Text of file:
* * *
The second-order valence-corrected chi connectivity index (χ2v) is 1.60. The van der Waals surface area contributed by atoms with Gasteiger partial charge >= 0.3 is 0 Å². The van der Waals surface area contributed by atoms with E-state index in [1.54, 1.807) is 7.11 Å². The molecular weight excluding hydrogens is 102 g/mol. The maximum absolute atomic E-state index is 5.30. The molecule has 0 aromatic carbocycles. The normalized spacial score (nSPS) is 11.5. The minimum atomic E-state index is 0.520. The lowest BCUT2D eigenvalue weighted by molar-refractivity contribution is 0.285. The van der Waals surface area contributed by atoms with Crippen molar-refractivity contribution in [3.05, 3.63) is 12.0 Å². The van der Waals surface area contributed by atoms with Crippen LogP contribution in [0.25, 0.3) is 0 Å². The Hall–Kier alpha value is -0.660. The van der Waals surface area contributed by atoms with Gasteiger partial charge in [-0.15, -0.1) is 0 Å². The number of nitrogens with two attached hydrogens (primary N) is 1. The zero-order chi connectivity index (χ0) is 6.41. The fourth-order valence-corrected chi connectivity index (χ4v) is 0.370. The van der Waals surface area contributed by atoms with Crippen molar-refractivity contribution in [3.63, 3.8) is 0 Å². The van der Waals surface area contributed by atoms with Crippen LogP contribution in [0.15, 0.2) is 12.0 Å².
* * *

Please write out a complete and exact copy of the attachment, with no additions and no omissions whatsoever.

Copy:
The second-order valence-corrected chi connectivity index (χ2v) is 1.60. The van der Waals surface area contributed by atoms with Gasteiger partial charge >= 0.3 is 0 Å². The van der Waals surface area contributed by atoms with E-state index in [1.54, 1.807) is 7.11 Å². The molecular weight excluding hydrogens is 102 g/mol. The maximum absolute atomic E-state index is 5.30. The molecule has 0 aromatic carbocycles. The normalized spacial score (nSPS) is 11.5. The minimum atomic E-state index is 0.520. The lowest BCUT2D eigenvalue weighted by molar-refractivity contribution is 0.285. The van der Waals surface area contributed by atoms with Crippen molar-refractivity contribution in [3.05, 3.63) is 12.0 Å². The van der Waals surface area contributed by atoms with Crippen LogP contribution in [0.25, 0.3) is 0 Å². The Hall–Kier alpha value is -0.660. The van der Waals surface area contributed by atoms with Gasteiger partial charge in [-0.15, -0.1) is 0 Å². The number of nitrogens with two attached hydrogens (primary N) is 1. The zero-order chi connectivity index (χ0) is 6.41. The fourth-order valence-corrected chi connectivity index (χ4v) is 0.370. The van der Waals surface area contributed by atoms with Crippen molar-refractivity contribution in [3.63, 3.8) is 0 Å². The van der Waals surface area contributed by atoms with Crippen LogP contribution in [0.15, 0.2) is 12.0 Å².